Five Chancellors Get Together for 50th Anniversary Roundtable
UMass Boston Chancellor J. Keith Motley and four former chancellors reflected on their administrations—the joys, and the challenges—during a roundtable discussion on Tuesday morning. Jean MacCormack, who served as interim chancellor between 1995 and 1996, moderated the discussion, which was a celebration of the university’s 50th anniversary.
Motley talked about how his fellow panelists, Robert Corrigan (1979-1988), Sherry Penney (1988-1995, 1996-2000), Jo Ann Gora (2001-2004), and Dr. Michael Collins (2005-2007), laid the groundwork for him when he was inaugurated in 2007.
“I am just so honored to build on your work,” Motley said, calling Tuesday’s event “a booster shot.”
Corrigan talked about being offered the job as chancellor, and then being told that one of the state colleges was going to be closing in an effort to save money. In 1982, Boston State College was incorporated into UMass Boston, eliminating duplicate programs and bringing a nursing program to Columbia Point. Collins talked about how his interview with the UMass president took place in a private room off of a restroom in the Omni Parker Hotel so that no one would know he was a candidate for the job.
Corrigan said his biggest challenge was the climate in the City of Boston in the 1970s and 80s; the desegregation of Boston Public Schools led to a series of racial protests and riots. Corrigan recalled rocks being thrown at buses coming from the Boston State buildings, but said he was proud there was never a racial incident on campus.
“This was a safe place. This was a place where races would come together, and I think that’s one of the great things that we contributed to this society,” Corrigan said.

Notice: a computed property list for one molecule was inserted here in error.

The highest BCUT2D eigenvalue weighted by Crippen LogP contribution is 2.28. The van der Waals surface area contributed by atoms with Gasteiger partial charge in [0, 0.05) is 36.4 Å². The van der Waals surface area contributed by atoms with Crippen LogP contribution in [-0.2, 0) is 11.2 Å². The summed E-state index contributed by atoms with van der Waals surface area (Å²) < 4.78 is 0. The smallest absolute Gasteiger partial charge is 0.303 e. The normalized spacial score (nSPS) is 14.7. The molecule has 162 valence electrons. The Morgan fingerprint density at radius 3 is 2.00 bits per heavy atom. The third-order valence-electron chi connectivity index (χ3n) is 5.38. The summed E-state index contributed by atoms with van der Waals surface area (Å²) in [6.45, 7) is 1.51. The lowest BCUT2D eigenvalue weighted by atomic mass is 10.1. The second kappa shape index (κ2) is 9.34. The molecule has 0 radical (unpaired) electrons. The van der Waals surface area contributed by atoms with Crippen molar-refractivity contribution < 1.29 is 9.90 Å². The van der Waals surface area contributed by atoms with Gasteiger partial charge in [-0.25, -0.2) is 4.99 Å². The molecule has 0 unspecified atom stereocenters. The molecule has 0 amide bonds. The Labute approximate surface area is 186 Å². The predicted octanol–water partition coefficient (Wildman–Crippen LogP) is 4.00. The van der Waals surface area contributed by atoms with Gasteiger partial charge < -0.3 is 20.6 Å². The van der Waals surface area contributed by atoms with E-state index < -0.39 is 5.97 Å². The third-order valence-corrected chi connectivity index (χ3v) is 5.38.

Penney talked about how UMass Boston became a priority doctoral institution during her tenure, with eight programs added between 1989 and 1995. The population of the then Honors Program doubled and UMass Boston had its first two Fulbright winners.
During Gora’s administration, the freshman class was more diverse than ever before, and the average GPA went up. She worked to shore up undergraduate programs and put an emphasis on research; a strategic plan put out during her administration was called Research, Retention, and Reputation. Collins spent his two years on the UMass Boston campus building on that – working to increase the community’s awareness of the excellence happening on campus.
“One of the greatest things that I’ve been able to do is really come to grips with the reality that there has been some evolution – that each of [the chancellors] has a piece of it, and so I honor that every day,” Motley said.
Motley gave each of the chancellors the Chancellor’s Medal, one of the highest honors the university can bestow on a person. He also gave them copies of UMass Boston at 50, which will be unveiled to the campus community at an event on May 18. The chancellors signed copies of the book for one another.
As for the next 50 years, Penney, who continues to teach MBA courses in the College of Management, says she sees it every day in her students.
“For UMass Boston, failure is totally impossible,” Penney said.
About UMass Boston
Celebrating its 50th anniversary, the University of Massachusetts Boston is deeply rooted in the city's history, yet poised to address the challenges of the future. Recognized for innovative research, metropolitan Boston’s public university offers its diverse student population both an intimate learning environment and the rich experience of a great American city. UMass Boston’s 11 colleges and graduate schools serve nearly 17,000 students while engaging local and global constituents through academic programs, research centers, and public service. To learn more, visit www.umb.edu.